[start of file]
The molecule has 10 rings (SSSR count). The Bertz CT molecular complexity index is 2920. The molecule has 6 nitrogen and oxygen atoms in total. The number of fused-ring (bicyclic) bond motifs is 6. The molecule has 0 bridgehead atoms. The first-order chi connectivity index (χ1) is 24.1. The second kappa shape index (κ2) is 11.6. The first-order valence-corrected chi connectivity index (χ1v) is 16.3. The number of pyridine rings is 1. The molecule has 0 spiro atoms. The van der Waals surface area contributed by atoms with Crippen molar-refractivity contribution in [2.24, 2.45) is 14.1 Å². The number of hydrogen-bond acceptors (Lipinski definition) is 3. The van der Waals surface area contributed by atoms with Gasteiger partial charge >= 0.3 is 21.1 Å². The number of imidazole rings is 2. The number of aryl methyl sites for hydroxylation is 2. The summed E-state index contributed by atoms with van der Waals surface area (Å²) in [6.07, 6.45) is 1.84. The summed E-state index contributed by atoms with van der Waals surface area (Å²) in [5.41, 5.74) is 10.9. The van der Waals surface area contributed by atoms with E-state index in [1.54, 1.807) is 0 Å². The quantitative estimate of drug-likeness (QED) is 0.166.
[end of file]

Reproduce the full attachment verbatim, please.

The molecule has 10 rings (SSSR count). The Bertz CT molecular complexity index is 2920. The molecule has 6 nitrogen and oxygen atoms in total. The number of fused-ring (bicyclic) bond motifs is 6. The molecule has 0 bridgehead atoms. The first-order chi connectivity index (χ1) is 24.1. The second kappa shape index (κ2) is 11.6. The first-order valence-corrected chi connectivity index (χ1v) is 16.3. The number of pyridine rings is 1. The molecule has 0 spiro atoms. The van der Waals surface area contributed by atoms with Crippen molar-refractivity contribution in [2.24, 2.45) is 14.1 Å². The number of hydrogen-bond acceptors (Lipinski definition) is 3. The van der Waals surface area contributed by atoms with Gasteiger partial charge >= 0.3 is 21.1 Å². The number of imidazole rings is 2. The number of aryl methyl sites for hydroxylation is 2. The summed E-state index contributed by atoms with van der Waals surface area (Å²) in [6.07, 6.45) is 1.84. The summed E-state index contributed by atoms with van der Waals surface area (Å²) in [5.41, 5.74) is 10.9. The van der Waals surface area contributed by atoms with E-state index in [1.54, 1.807) is 0 Å². The quantitative estimate of drug-likeness (QED) is 0.166.